Tribal bill won’t open way for Ashland casino

A tribal restoration bill is being modified to restrict a Siskiyou County tribe from taking Oregon land into trust and potentially building a casino in Ashland, according to the office of the California congressman who is sponsoring the bill.

The chairman of the rancheria also said no casino would be built in Oregon. U.S. Rep. Doug LaMalfa, R-Richvale, introduced HR 3535 in 2017 to restore federal recognition of the Ruffey Rancheria, a group of American Indians who historically inhabited villages in central Siskiyou County. Its status — along with other California tribes’ — was terminated by Congress in 1958.

If passed, the bill would restore more than 440 acres of land to the tribal group and allow for a casino on reservation land, according to the bill.

Ashland City Council directed city staff to draft a letter “expressing concerns” over a potential casino in the city if the restoration were successful.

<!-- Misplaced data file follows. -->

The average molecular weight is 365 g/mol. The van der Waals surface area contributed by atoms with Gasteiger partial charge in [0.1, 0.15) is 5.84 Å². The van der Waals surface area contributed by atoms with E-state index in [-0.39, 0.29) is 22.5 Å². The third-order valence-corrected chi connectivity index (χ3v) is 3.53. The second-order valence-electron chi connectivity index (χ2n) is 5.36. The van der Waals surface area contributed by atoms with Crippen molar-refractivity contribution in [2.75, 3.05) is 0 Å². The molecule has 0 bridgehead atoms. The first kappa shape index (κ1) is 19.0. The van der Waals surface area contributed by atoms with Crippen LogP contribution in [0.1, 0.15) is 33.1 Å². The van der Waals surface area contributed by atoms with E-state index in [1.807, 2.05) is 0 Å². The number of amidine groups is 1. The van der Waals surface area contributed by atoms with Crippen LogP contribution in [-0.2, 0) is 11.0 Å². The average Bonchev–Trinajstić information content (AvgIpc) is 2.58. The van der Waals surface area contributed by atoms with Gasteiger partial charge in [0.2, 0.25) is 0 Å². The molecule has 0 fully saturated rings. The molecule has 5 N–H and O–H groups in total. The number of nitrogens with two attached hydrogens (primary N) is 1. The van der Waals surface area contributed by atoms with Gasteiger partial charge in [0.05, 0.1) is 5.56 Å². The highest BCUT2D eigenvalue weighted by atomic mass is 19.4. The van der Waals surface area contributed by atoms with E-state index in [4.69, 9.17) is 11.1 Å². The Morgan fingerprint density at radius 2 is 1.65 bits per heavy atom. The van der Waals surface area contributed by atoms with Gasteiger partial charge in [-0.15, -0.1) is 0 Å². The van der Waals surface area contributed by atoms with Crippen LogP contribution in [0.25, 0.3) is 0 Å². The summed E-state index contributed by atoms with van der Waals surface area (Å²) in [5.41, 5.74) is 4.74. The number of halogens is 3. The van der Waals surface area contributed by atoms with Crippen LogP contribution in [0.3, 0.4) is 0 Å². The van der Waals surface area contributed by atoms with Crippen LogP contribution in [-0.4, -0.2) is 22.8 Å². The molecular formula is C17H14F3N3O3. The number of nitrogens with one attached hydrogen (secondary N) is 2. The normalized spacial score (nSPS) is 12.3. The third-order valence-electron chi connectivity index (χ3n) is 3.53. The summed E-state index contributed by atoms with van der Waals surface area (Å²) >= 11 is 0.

But Mark Spannagel, LaMalfa’s chief of staff, said changes in the proposed legislation should resolve those concerns.

“We are working on an amendment to restrict the legislation to eastern Siskiyou County only,” Spannagel said. “There’s no possibility of a casino in Ashland under any circumstances.”

The amendment has yet to be published, according to Spannagel.

Tahj Gomes, chairman of Ruffey Rancheria, said in a phone interview that he has been in contact with the Consolidated Tribes of Siletz Indians of Oregon, who expressed concerns over the same possibility.

“We are a California tribe, and we don’t have any territorial claim in Oregon,” Gomes said. “We welcome and appreciate support from the city of Ashland for the restoration bill.”

Acting City Administrator Adam Hanks said that city staff was aware of the pending amendment, and drafting the letter is a cautionary measure. All councilors agreed with drafting the letter.

“The amendment is in the process but it hasn’t been approved yet,” Hanks said. “We are happy that the congressman will be restricting it within Siskiyou County, and our letter will latch onto that.”

Councilor Dennis Slattery said the letter is strictly to “express concerns that we would be forced into doing something we might not want.”

“We are not in the position to consider this matter,” he said. “We don’t have any say in this — except for expressing concerns.”

The council told staff last week that the letter should focus only on the casino aspect of the bill while supporting the restoration of federal recognition of the tribe.

Reach reporter Tran Nguyen at 541-776-4485 or tnguyen@rosebudmedia.com. Follow her on twitter @nguyenntrann.

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